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president trump should not concede the presidential race. >> our institutions are actually built for this. we have the system in place to consider concerns, and president trump is 100% within his rights to look into allegations of irregularities and weigh his legal options. if the democrats feel confident they have not occurred, they should have no reason to fear any extra scrutiny. >> mcconnell refused to acknowledge joe biden's win, but of course, in 2016, he had no qualms calling trump the president-elect before states certified election results. >> i want to particularly congratulate president-elect trump. i think we all agree, this was a stunning election, and clearly, an indication the american people would like to try something new.
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and i know the speaker shares my view that we would like to see the country go in a different direction and intend to work with him to change courses, to change the course for america. >> november 9th, 2016, the day after election day we heard that from mitch mcconnell back in 2016. and yet, here we are, a week after election day. numerous people within the president's orbit are expressing concern that he may be hurting his own legacy as well as the republican party as he continues to fight election results. one person close to trump said, quote, there needs to be a candid conversation with the president. there is no path to victory. another ally of the president described the goal of the lawsuits and public statements alleging voter fraud as, quote, branding trump as something other than a loser. this past weekend while he was playing golf, there were moments when trump brought up the idea that he might lose and how he would proceed in the white
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house. but then he reportedly became more dug in on the notion of election fraud and was ranting about it to guests at his club. one ally saying, he's never, ever going to admit he didn't win. and to try and pursue that notion, president trump's campaign filed a federal lawsuit yesterday to block pennsylvania from certifying the state's election results, saying that the state has a, quote, two-track system that favors mail-in voters. as counting of mail-in and provisional ballots continues in several counties, the trump campaign alleges that allegheny and philadelphia counties processed more than 682,000 mail-in and absentee ballots without review by both political parties and candidates. the office of governor tom wolf, who's a democrat, said in a statement monday that ballot watchers from all parties have observers throughout the process and that, quote, any insinuation otherwise is a lie.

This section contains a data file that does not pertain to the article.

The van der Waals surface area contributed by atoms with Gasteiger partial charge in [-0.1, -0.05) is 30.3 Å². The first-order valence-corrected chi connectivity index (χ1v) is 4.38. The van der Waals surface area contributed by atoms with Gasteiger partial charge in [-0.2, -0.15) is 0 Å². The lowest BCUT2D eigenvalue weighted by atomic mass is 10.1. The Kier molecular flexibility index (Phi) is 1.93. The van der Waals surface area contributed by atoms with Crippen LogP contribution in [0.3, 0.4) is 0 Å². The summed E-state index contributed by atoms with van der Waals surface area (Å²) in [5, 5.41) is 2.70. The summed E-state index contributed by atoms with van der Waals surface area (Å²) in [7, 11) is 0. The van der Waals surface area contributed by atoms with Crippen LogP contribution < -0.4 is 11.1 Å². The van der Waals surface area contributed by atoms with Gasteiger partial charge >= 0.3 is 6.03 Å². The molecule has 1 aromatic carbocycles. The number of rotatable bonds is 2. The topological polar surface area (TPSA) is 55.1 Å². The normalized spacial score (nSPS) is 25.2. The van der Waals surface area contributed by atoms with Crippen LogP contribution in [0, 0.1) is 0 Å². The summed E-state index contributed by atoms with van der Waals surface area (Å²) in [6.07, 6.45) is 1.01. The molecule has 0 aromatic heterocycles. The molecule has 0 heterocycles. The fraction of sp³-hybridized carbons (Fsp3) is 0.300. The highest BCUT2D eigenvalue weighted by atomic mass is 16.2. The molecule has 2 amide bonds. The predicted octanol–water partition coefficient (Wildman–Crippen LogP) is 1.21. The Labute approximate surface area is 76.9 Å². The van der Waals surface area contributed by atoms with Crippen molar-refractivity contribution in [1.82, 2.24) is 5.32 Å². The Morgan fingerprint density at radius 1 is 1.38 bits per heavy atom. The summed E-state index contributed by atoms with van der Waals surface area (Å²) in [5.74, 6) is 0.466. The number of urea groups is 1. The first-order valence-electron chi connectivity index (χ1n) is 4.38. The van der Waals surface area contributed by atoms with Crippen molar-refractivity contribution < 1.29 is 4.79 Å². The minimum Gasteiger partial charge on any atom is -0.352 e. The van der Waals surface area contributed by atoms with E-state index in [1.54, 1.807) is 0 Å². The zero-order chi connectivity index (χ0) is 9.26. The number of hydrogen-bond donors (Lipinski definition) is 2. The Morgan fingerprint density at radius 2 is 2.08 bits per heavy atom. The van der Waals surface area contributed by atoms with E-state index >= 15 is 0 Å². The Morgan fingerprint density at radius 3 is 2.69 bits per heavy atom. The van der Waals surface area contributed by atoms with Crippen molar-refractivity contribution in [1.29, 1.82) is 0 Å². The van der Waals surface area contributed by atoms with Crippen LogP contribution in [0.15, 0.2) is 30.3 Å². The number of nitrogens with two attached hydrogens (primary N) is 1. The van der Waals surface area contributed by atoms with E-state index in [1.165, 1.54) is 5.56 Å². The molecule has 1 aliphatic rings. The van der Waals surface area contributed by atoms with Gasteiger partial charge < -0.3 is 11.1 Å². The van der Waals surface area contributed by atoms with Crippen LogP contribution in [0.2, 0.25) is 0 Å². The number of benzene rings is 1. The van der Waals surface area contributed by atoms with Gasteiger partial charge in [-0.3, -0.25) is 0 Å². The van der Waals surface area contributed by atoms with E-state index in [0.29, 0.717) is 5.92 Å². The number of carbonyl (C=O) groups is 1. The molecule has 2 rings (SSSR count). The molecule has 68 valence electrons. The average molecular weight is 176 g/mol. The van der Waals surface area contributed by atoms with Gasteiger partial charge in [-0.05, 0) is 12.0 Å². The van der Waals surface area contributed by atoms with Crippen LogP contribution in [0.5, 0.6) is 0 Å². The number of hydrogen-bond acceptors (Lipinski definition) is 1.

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remember watching those philadelphia vote counters on a live stream all night on election night? the 85-page filing is the most comprehensive attack yet on the state's election results and also alleges that counties that are heavily democratic, quote, provided their mail-in voters with the opportunity to cure mail-in and absentee ballot deficiencies, while republican-heavy counties followed the law and did not provide a notice and cure process. according to "the philadelphia inquirer," campaign attorney matt morgan revealed at a news conference in washington that the ultimate goal is to invalidate enough votes to shrink the margin to half a percentage point, which would trigger a recount. the lawsuit offers no evidence of widespread fraud. joining us now, senior writer at politico and co-author of "the playbook," jake sherman. he is an msnbc political contributor. jake, good morning! it's always great to see you. i'd like to set aside the